Cultic relations depend highly on some exclusive and specific factors like disregarding social life as well as social, ideological, religious and ethical values of members. Cult leaders aiming at transmuting recruits in cultic relations, resort to a number of techniques and mechanisms to draw a boundary between within and without and to pave the way for the achievement of their objective. Almost all cultic features act systematically and interactively, however, those mentioned above may be considered the most determining ones common in most cults. They are of a more distinctive nature in political cults and ideological groups in particular due to their mechanism and have managed to take a persuasive and meretricious role.
Cultic relations in nature are opposed to social norms and values due to the anti-democratic structure of cults as well as the opposition of cults to individual and social freedom. In other words, cultic relation is an antithesis to social relations that provides for the evolution of man. Social relations have a determining role in the manifestation of human evolution; in contrast, cultic leaders are opposed to it and make their efforts to instill cultic principles into members by means of brainwashing and thought-reform techniques to replace the dominant faith in members with the heretically innovated cultic ones. Many believe that the promise of enlightenment is one of the main levers at the hands of cult leaders in inculcating recruits with a set of anti-social beliefs:
A total commitment is required to reach some state such as "enlightenment." The form of that commitment will vary from group to group: more courses, more meditation, more quotas, more cult-related activities, more donations. Cults are known to dictate what members wear and eat and when and where they work, sleep, and bathe as well as what they should believe, think, and say. 1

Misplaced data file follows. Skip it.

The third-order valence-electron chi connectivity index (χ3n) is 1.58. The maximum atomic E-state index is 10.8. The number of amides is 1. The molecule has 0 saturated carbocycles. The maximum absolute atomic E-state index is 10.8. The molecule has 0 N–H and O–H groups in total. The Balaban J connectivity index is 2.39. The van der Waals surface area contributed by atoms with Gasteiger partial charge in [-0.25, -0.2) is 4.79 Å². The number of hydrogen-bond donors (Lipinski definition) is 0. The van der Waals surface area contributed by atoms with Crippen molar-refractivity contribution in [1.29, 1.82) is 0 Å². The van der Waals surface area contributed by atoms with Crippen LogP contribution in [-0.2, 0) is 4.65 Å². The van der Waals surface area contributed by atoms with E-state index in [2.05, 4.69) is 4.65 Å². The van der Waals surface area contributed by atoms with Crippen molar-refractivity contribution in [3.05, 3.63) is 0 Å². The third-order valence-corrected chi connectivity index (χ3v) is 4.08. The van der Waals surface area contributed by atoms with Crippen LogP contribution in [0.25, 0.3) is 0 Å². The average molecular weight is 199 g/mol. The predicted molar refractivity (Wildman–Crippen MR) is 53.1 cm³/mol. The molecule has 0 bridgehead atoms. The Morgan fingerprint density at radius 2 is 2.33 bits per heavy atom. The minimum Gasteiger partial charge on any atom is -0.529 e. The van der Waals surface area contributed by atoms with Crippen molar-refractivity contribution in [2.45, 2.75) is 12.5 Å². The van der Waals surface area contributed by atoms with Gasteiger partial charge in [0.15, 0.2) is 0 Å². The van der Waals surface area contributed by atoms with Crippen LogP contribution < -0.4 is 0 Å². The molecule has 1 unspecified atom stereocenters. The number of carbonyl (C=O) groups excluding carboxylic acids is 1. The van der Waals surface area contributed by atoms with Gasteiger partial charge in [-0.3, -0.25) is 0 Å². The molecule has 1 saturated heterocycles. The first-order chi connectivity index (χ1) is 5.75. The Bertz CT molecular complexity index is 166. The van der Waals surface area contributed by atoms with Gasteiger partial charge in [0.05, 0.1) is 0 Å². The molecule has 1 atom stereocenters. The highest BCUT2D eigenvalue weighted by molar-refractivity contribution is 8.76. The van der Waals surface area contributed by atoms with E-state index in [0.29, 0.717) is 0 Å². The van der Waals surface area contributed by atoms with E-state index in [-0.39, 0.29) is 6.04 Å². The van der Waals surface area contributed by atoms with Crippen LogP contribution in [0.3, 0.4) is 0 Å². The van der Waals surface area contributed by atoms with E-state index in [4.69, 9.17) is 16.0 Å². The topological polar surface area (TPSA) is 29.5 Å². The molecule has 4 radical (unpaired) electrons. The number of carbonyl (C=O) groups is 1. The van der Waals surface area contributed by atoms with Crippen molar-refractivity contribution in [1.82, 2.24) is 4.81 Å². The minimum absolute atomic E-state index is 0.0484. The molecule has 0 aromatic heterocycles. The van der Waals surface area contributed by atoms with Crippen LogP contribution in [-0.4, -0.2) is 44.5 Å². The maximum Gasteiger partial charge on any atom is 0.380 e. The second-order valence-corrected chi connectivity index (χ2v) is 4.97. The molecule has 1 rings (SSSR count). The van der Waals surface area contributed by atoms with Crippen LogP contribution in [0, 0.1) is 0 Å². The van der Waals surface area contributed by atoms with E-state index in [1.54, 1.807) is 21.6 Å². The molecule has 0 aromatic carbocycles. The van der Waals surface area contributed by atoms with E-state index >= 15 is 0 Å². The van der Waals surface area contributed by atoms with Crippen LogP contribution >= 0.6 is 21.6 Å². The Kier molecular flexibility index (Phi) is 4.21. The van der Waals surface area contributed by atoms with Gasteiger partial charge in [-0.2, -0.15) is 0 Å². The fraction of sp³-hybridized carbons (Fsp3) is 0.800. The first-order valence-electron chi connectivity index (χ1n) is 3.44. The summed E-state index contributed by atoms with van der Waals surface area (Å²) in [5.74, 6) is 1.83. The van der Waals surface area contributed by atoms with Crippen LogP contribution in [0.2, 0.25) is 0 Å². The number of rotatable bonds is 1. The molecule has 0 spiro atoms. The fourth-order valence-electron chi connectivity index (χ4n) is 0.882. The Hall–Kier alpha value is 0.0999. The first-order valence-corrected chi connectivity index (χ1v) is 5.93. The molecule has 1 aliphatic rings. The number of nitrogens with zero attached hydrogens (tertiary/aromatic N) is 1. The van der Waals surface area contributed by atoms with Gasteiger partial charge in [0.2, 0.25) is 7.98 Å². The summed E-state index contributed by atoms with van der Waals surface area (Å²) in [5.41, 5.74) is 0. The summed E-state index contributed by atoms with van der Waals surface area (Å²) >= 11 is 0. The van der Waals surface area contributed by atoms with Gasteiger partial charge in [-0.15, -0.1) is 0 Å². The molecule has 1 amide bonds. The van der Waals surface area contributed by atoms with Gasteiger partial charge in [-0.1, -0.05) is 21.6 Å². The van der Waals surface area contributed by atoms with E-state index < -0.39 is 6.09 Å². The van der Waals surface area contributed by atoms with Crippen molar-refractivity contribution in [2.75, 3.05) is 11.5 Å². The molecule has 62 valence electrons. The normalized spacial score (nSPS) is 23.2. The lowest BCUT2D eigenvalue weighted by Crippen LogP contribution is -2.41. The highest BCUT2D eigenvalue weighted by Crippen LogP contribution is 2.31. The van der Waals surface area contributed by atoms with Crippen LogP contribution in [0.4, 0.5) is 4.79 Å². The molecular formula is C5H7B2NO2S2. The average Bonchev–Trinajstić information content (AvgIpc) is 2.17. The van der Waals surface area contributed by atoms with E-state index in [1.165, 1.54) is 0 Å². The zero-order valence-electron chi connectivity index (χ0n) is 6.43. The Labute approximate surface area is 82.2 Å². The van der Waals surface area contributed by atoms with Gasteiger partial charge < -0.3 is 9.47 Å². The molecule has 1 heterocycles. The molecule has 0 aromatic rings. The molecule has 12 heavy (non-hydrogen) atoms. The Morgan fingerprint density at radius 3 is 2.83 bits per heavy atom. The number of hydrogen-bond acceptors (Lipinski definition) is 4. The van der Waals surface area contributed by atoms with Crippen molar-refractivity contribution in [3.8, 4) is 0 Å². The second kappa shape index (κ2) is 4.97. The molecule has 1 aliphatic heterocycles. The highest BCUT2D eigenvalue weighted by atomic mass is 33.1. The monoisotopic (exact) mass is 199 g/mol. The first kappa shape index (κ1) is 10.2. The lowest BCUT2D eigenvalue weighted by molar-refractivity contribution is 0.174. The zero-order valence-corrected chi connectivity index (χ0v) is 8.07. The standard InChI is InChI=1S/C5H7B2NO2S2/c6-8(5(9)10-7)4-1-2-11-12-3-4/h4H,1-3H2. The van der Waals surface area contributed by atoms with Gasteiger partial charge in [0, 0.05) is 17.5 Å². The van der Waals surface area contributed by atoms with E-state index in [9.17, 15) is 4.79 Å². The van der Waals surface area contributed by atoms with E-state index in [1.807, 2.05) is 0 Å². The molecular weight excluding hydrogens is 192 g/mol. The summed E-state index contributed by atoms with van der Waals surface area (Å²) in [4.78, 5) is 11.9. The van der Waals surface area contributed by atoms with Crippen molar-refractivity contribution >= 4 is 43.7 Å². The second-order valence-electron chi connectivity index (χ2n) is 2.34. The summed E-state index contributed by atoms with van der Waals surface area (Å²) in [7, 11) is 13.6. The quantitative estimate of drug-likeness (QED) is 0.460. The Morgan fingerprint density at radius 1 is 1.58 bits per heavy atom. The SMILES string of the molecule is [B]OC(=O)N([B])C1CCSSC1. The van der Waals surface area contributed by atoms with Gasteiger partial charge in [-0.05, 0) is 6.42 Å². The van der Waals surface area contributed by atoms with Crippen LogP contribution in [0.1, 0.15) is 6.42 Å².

These demands are based on the point that cult leaders divide the world outside and inside into black and white poles and promote the belief that cultic relations end in the evolution and salvation of man and the relations of outside world result in his fatality and deviation. This viewpoint leads to the negation and violation of all social norms and values and ultimately to monopolism and dogmatism. This is a common feature of almost all cults and as Singer puts into words:
On most matters, cults promote what we usually call black-and-white thinking, an all-or-nothing point of view. 2
It is evident that isolation of recruits is necessary for promoting cultic doctrines. Cult leaders have to make members isolated far from any relationship with the outside world before negating social values. One of the basic rights that cult members are banned from is their separation from family, friends, and occupational relations. These constraints are justified under the pretext of the necessity of making a big change in life style:
Cults tend to require members to undergo a major disruption or change in lifestyle. Many cults put great pressure on new members to leave their families, mends, and jobs to become immersed in the group’s major purpose. This isolation tactic is one of the cults’ most common mechanisms of control and enforced dependency. 3
In fact, cult leaders make wide gaps between cultic values and social values like education, progress, success, hope in a better future and natural desires to the point that they consider any inclination to natural desires as an unforgivable sin. From the viewpoint of cult leaders, factors like education, learning, marriage, emotional relations to family members and friends, commitment to outsiders, etc are defined as red lines and taboos. Surprisingly enough, most cults refer to their anti-social approach as a step toward developing a utopian society. According to Singer:
Modern-day cults and thought-reform groups tend to offer apparent utopias, places where all humankind’s ills will be cured. The cults’ lure is, if you just come along, all will be fine, and everyone will live happily ever after. 4
It is evident that members have to ignore all their emotional, ideological, and social attachments to outside world and accept a new set of values and norms that is opposed to the fundamentals of values outside cults; this is a trend spreading in other forms of social movements as well as cult-like groups.
1. Thaler Singer, Margaret, Cults in Our Midst, 1995, p.10.
4. ibid, xxv.